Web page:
Once up in her room, Misty collapsed on the bed and fell asleep within seconds. Her eyes closed, and a dream began. The whole transition was almost supernatural in its smoothness and speed.
At first, the dream felt like the stage show her sisters had strong-armed her into once–the magical mermaid swimming under the waves. Only this time, instead of a generic fish tail belonging to no Pokémon in particular, her lower body had the distinct tail of a Gyarados. She had sunk below the water, looking for a place where she could use her breathing apparatus out of view of the audience.
Except that the pool was vacant–impressively deep and spacious for swimming, but there were no props or sets, no shadowy areas of any kind. And she didn’t have any breathing equipment with her.
Tension built in her mind, telling her she had to surface. But her body told the opposite story–that she could stay under as long as she liked. The surface air was no longer something she needed.
Then the scene changed. She was leaning out of the pool, watching local news reports on a monitor. Headlines scrolled by exactly as Blue had described. The two Kanto gym leaders had been missing for months. Search parties had turned up nothing. An anonymous tip suggested Team Rocket might be holding them captive somewhere, but for what reason, no one knew.
I’m right here, Misty wanted to yell at the screen. Figure it out! I’m right here!
Misty gasped awake.
The first thing she did was throw off the covers and switch on the light. She was in her hotel room, the same human body as always, in the same bed as always. Her head still throbbed, but the pain felt a bit duller now. At least she could stand and keep her balance.
I need some fresh air.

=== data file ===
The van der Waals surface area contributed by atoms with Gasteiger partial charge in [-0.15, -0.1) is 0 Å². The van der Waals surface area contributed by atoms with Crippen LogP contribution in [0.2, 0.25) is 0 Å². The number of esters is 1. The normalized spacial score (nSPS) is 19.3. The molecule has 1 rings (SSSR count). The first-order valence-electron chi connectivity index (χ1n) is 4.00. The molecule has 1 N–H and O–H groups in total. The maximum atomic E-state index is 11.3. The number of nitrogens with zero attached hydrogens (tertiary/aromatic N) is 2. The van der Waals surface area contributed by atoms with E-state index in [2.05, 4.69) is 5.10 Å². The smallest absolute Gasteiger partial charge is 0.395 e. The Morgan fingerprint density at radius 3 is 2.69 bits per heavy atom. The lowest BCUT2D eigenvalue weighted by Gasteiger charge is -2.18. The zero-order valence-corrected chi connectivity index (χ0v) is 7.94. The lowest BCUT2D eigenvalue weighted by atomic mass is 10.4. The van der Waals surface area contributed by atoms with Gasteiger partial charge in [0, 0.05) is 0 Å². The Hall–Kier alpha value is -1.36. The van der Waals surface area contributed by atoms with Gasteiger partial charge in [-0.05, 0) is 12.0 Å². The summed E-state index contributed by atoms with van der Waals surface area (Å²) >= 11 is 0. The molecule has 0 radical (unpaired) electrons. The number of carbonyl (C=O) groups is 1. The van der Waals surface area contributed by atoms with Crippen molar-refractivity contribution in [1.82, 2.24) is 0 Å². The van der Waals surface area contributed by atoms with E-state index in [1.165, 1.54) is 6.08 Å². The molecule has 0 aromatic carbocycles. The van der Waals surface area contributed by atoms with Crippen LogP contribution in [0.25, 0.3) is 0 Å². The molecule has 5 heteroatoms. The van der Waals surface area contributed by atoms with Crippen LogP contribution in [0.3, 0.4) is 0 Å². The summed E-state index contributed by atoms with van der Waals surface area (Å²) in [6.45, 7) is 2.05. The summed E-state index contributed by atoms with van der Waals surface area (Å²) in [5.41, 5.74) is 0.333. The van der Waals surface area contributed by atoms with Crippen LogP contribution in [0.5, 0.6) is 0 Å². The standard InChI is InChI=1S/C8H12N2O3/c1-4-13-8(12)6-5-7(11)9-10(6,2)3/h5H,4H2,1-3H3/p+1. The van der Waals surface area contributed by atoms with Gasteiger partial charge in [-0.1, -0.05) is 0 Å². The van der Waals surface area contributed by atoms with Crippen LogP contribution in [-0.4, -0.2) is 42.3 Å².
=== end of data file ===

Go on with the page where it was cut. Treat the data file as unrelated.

She put on some slippers, which were shaped like two Magikarp trying to swallow each foot, and wandered out onto the hotel balcony. It was just before dawn; the colors of the sky were growing warmer, but the sun had yet to actually rise. Misty had never felt the island so quiet before.
At least until she herself broke the silence.
Misty glanced to the side and saw Brock sitting cross-legged in one of the armless lounge chairs. Thinking she had been alone out here and suddenly seeing someone beside her, even a friend, was enough to startle her. She let out a quick “Eeep!” as she jumped and covered her mouth.
Brock jumped too at the sudden noise, but he at least managed not to yell about it.
“You scared me,” Misty whispered, her cheeks burning.
“Sorry,” Brock whispered back. “I thought you saw me.”
Misty sighed and sank into the next closest chair on the balcony. A round rattan table stood between her and Brock–too small to hide behind in embarrassment, but convenient for staring at when she didn’t feel like making eye contact.
“You’re dreaming about it now, too, huh?” Brock asked.
Misty glanced up at him, confused. “Wait. You’ve had those same dreams? About the past?”
Brock shrugged. “I guess? They come off like they’re memories, and they’re pretty close to what Blue described. I’m half Steelix, you’re half Gyarados, and no one in Kanto seems to have a clue where we are.”
“I…see,” Misty said, unsure what else to reply. Brock hadn’t been in her dream at all. She stared out at the beach, counting the seconds between when each wave touched the shore and retreated back into the ocean. “That guy Grimsley talked about other realities…maybe we’re seeing something that didn’t happen in our timeline at all?”
“Who knows?” Brock said with a shrug. “I just know I don’t want to think about it anymore.” He uncrossed his legs leaned back in the chair a moment before adding on, “But…I shouldn’t have assumed you didn’t want to think about it. I know I basically dropped the topic and left you to figure everything out on your own. And…I’m sorry for that.”
“I-it’s okay,” Misty said. Brock wasn’t the type to fumble with apologies, but he still sounded oddly formal laying out his offenses like that. This whole conversation was in serious need of tension-breaking before one of them passed out from the sheer awkwardness of it all.